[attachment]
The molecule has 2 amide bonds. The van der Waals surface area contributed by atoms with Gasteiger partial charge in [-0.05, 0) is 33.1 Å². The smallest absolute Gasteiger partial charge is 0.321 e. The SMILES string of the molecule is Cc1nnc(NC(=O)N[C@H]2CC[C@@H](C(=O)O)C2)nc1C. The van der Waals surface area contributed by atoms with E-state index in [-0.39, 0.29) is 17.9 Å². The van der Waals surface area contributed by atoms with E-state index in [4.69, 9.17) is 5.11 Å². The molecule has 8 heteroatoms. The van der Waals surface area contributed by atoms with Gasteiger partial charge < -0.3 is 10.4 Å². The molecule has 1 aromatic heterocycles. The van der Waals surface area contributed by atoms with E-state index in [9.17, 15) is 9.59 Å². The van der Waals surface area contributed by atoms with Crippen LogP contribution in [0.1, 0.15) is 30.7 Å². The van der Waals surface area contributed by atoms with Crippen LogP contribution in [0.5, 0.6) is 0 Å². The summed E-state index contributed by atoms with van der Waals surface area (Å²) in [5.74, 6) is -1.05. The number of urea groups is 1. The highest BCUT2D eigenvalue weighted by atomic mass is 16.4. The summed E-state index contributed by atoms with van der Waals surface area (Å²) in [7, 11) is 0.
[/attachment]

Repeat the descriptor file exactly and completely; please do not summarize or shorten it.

The molecule has 2 amide bonds. The van der Waals surface area contributed by atoms with Gasteiger partial charge in [-0.05, 0) is 33.1 Å². The smallest absolute Gasteiger partial charge is 0.321 e. The SMILES string of the molecule is Cc1nnc(NC(=O)N[C@H]2CC[C@@H](C(=O)O)C2)nc1C. The van der Waals surface area contributed by atoms with E-state index in [-0.39, 0.29) is 17.9 Å². The van der Waals surface area contributed by atoms with E-state index in [4.69, 9.17) is 5.11 Å². The molecule has 8 heteroatoms. The van der Waals surface area contributed by atoms with Gasteiger partial charge < -0.3 is 10.4 Å². The molecule has 1 aromatic heterocycles. The van der Waals surface area contributed by atoms with E-state index in [9.17, 15) is 9.59 Å². The van der Waals surface area contributed by atoms with Crippen LogP contribution in [0.1, 0.15) is 30.7 Å². The van der Waals surface area contributed by atoms with Crippen LogP contribution in [0.5, 0.6) is 0 Å². The summed E-state index contributed by atoms with van der Waals surface area (Å²) in [5.74, 6) is -1.05. The number of urea groups is 1. The highest BCUT2D eigenvalue weighted by atomic mass is 16.4. The summed E-state index contributed by atoms with van der Waals surface area (Å²) in [7, 11) is 0.